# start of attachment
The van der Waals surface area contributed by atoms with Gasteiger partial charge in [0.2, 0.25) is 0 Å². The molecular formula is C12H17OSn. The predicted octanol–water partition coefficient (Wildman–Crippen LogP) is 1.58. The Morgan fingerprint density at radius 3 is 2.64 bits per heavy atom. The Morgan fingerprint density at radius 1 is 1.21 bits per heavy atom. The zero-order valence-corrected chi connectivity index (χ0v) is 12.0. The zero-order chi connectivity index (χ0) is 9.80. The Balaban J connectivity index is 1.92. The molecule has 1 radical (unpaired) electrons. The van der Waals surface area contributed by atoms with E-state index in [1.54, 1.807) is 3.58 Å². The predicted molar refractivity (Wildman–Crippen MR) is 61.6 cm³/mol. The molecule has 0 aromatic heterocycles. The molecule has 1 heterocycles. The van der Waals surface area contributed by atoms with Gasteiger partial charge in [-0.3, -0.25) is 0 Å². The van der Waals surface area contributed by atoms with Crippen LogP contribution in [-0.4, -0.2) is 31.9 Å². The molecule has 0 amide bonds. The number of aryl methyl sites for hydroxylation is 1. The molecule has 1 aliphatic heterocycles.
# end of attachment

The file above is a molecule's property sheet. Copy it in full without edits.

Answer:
The van der Waals surface area contributed by atoms with Gasteiger partial charge in [0.2, 0.25) is 0 Å². The molecular formula is C12H17OSn. The predicted octanol–water partition coefficient (Wildman–Crippen LogP) is 1.58. The Morgan fingerprint density at radius 3 is 2.64 bits per heavy atom. The Morgan fingerprint density at radius 1 is 1.21 bits per heavy atom. The zero-order valence-corrected chi connectivity index (χ0v) is 12.0. The zero-order chi connectivity index (χ0) is 9.80. The Balaban J connectivity index is 1.92. The molecule has 1 radical (unpaired) electrons. The van der Waals surface area contributed by atoms with E-state index in [1.54, 1.807) is 3.58 Å². The predicted molar refractivity (Wildman–Crippen MR) is 61.6 cm³/mol. The molecule has 0 aromatic heterocycles. The molecule has 1 heterocycles. The van der Waals surface area contributed by atoms with Gasteiger partial charge in [-0.3, -0.25) is 0 Å². The van der Waals surface area contributed by atoms with Crippen LogP contribution in [-0.4, -0.2) is 31.9 Å². The molecule has 0 amide bonds. The number of aryl methyl sites for hydroxylation is 1. The molecule has 1 aliphatic heterocycles.